Author Archive: Michael

How Color Can Trick The Eye: 12 Fascinating Optical Illusions

Source: Ann Swanson, 12 fascinating optical illusions show how color can trick the eye, The Washington Post, February 27, 2015,

It sounds inane, but the dress question was actually tricky: Some declared themselves firmly in the blue and black camp, only to have the dress appear white and gold when they looked back a few hours later.Wired had the best explanation of the science behind the dress’ shifting colors. When your brain tries to figure out what color something is, it essentially subtracts the lighting and background colors around it, or as the neuroscientist interviewed by Wired says, tries to “discount the chromatic bias of the daylight axis.” This is why you can identify an apple as red whether you see it at noon or at dusk.The dress is on some kind of perceptual boundary, with a pretty even mix of blue, red and green. So for those who see it as white, your eyes may be subtracting the wrong background and lighting.Changing a color’s appearance by changing the background or lighting is one of the most common techniques in optical illusions. As the examples below show, colors can change dramatically against different backgrounds. (If you’ve ever held a sock up to something black to see whether it was black or navy, you understand the concept.)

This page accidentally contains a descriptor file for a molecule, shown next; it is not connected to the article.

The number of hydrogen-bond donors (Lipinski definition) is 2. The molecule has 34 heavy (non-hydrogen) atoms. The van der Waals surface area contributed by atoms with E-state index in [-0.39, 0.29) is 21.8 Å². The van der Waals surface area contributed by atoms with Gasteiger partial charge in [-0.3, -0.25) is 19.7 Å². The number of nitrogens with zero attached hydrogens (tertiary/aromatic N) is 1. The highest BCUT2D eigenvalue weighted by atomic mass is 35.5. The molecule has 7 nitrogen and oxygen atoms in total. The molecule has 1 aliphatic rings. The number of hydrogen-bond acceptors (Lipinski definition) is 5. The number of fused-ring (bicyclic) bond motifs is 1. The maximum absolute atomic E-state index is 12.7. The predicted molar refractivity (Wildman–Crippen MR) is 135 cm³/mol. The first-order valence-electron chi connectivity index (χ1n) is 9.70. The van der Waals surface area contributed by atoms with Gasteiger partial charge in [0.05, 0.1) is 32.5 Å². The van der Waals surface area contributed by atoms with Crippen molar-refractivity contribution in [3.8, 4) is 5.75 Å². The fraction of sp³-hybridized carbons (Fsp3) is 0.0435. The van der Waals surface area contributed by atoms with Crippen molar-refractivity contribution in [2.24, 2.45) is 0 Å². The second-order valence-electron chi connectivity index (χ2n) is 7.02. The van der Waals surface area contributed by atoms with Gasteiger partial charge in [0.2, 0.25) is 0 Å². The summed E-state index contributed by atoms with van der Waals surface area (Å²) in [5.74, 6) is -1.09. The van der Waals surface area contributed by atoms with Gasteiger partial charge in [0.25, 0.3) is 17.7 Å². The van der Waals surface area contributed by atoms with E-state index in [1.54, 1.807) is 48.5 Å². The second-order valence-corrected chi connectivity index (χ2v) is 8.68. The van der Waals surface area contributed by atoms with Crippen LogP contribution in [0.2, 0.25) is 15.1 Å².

For example, in this classic shadow illusion by Edward H. Adelson, A and B are the exact same shade of grey:

Here’s a minimalist illustration by Wikipedia user Dodek. The grey bar across the center is actually one constant color:

In this image from BrainDen, the surface colors of A and B are the same. To test it out, just use your finger to cover the middle of the drawing, where the two squares meet.

In this illusion by Barton L. Anderson and Jonathan Winawer, the black and white chess pieces are the same color:

If you want a dog of a different color, just set it against a different background (via BrainDen):

There are actually only two colors in this image — red and green (sorry, color blind people). Also via BrainDen.

The blue and yellow border around this image by Jochen Burghardt creates the illusion that it is pale yellow, instead of white:

Contrasting colors can even give you the illusion of motion, as in this trippy graphic by Paul Nasca:

The same principle is at work here, in Akiyoshi Kitaoka’s “autumn color swap.” If you move the page up and down, the inset square will appear to move.